I waited around, tried ringing the girls. The 11 year old's mobile was cleverly placed in the kitchen, no use whatsoever and the 13 year old's wasn't answering so I decided to save some time by carrying the body outside and leaving it by the grave, to await the arrival of the mourners. I walked to the body and visually inspected it. Now carrying bodies isn't something I have experience of and I was hesitant about what to do. It just didn't seem right to carry the body as if I was cradling a live cat, particularly as this body was hard and flat on one side. Then again, it didn't seem right to hold the tail and carry it in the style of carrying a dead mouse, especially as the tail might not be strong enough and I might be left with the task of explaining to the girls why said tail had become detached from the cat.

Some weight and tolerance testing was needed and I tugged at the tail a bit. All looked ok, so I tugged a bit harder. I went for it, I lifted the whole cat up by the tail and carried it out to the garden and to its grave. I know you're probably expecting a story about the tail snapping and the hilarious comedy consequences but nothing of the sort happened. The tail held and the body made it to the grave, there was no disaster. Well apart from the whole cat dying business of course. I left the body by the side of the giraffe grave ( I was using my left eye) and waited for the girls to arrive.

After about half an hour there was till no sign of them and I was getting bored and anxious. I didn't want to hang around for too long so I convinced myself that I should get on with the burying. I figured that the girls probably woudn't mind anyway. I looked at the cat, feeling a bit sad actually, it seemed a bit poetic in a way. With the pathos over I bunged the body into the grave, legs pointing skywards, the cat's legs not mine. I had been unknowingly clever. By a miraculous coincidence the legs were sticking out of the hole by about 2 inches, the exact length of the average man's willy. I knew that more measures had to be taken. And quickly. I could go for the humanitarian option of taking Aliya's body out and trying to dig down a bit further. This would take lots of time and there was a risk that the girls could come back and realise that I had already buried her once and was now on the second attempt.

Or I could try the sensible course of action; the one that involved some shoving with the spade and a bit of leg bending. It would be quick, the cat was dead and the girls would come back and not know what I had done. It wasn't as if I was going to write about it or something and they might read it in years to come.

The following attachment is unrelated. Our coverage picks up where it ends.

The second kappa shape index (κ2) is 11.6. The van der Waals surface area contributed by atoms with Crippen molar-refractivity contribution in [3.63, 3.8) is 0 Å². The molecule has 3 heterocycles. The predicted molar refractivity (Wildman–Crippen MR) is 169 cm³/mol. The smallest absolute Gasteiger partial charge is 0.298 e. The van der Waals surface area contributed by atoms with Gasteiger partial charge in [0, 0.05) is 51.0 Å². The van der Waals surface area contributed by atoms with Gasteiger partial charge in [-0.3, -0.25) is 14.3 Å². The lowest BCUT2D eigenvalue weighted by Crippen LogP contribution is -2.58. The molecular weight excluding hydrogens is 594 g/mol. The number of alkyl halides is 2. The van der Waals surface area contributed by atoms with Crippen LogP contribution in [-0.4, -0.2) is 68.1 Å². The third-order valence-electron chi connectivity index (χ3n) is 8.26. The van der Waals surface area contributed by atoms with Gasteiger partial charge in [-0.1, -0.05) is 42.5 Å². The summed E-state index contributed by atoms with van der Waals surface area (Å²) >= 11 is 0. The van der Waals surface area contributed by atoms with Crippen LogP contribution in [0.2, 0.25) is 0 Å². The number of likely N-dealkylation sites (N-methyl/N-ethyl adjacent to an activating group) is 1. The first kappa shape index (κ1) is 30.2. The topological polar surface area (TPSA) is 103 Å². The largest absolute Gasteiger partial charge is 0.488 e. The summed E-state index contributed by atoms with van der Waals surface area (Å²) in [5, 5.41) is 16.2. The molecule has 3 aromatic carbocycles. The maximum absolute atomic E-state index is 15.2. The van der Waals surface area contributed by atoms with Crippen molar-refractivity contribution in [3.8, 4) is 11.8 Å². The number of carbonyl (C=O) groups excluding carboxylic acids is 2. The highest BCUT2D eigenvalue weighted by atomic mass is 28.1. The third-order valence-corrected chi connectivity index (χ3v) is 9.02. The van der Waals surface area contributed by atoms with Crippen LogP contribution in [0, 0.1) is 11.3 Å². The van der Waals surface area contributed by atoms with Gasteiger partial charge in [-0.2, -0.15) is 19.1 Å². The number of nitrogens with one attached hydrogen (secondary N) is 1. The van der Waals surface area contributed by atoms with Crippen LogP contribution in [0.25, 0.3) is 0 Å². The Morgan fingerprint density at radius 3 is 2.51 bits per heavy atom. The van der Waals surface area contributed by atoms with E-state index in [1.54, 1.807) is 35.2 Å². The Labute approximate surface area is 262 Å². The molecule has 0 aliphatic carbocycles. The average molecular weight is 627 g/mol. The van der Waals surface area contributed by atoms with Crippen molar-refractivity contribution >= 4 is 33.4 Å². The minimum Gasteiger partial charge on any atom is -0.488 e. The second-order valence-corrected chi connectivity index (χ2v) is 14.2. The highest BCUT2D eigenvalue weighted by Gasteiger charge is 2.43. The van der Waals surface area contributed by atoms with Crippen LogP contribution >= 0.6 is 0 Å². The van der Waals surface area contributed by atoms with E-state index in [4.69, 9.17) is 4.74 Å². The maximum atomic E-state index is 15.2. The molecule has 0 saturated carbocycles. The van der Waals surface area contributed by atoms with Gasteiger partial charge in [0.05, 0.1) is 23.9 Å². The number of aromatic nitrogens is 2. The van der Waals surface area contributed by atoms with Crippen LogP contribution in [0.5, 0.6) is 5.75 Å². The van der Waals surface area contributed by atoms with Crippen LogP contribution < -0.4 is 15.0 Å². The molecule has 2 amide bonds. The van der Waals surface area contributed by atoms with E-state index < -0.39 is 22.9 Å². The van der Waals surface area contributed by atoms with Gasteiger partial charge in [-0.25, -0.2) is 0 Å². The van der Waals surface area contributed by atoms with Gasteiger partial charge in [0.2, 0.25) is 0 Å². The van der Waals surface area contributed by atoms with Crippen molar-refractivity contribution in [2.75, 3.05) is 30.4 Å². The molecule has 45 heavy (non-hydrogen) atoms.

I was sensible, I shoved a bit, I bended some legs and I hurriedly filled the grave with the soil that had come from the hole in the first place. I had also put some rocks on the body, apparently this helps to stop the foxes getting to it. Then I put the heaviest flower pot I could find on top of the grave as an extra anti fox measure. And obviously I put a little bit of brick to act as a headstone and to mark the spot.

I went in the house and was about to leave when the fron door opened. The 11 year old strolled in with one of her friends, all attitude and hormones. They were accompanied by a cloud of smell. It was that scent of grubby schoolchild, the odour that is rather pleasant when the child concerned is your own but smells like crap when it's anyone else's child.

"Ah hello" I said.

"I've just buried Aliya, I waited for quite a while but then I wasn't sure how long you'd be so I did it on my own." I continued.

I was prepared for a barrage of tears and upset, perhaps some demands to dig the body up and do it all over again in the presence of others.

"Oh cool, thanks Dad, we're going upstairs then" she replied.

She had gone for the "not that bothered" option, which is typical of her, this time I was quite pleased about it. We said our goodbyes and I walked off to make my way home. Ten mnutes later I got a call from the 13 year old. She wanted to tell me about some stuff and, as befits the communication between sisters of that age, was totally unaware that I had left their house only a few minutes before. I told her and told her I had buried Aliya.

"Oh Dad, we wanted to be there and do it with you." Was her response, one that I felt bad about. She is the more outwardly sensitive of the sisters and this reaction was predictable.

"But actually A, it really was hard work, I had to dig for ages and it was quite knackering" I said, assuming that the work aspect might make her a bit less upset.

"Oh really? That's ok then, thanks Dad".

It was that easy.

Life goes on.

PS - I'm listening to Placebo. What a fucking great band!

7 comments:

Confab said...

Great post RD. I must tell you, this is my favourite blog, and probably one of 2 that i check on a regular basis.

Might I add, being the pussy lover (in the purest sense) that i am, I just got my self a kitten. Poor bugger has gone and done something to it's left front paw today, so it's hobbling along!

Darwin said...

Sorry to hear about Aliya... Coincidence, I'm listening to 'sleeping with ghosts' at the moment:)

Dilina aka Dili said...

:( Sympathies RD. Maybe Aliyas looking down kindly from cat heaven right now...

yellow sudda said...

Sorry to hear about the cat... good post though. Maybe I'm morbid, but it would have been interesting to see pictures....

Not sure if you've seen this:
http://www.komar.org/faq/hunting_bats/

Your post reminded me of the website, for some reason.

Indyana said...

Sorry about that...

Java Jones said...

Too bad about Aliya - was it some illness or was it all that pining she did for you that finally did it? I always knew you could be a sweet guy when you want to!

Rhythmic Diaspora said...

Confab - Thank you very much for the compliment.

Thanks to all for the sympathy.

Java - I think it might have been some kind of illness, I very much doubt that it was pining.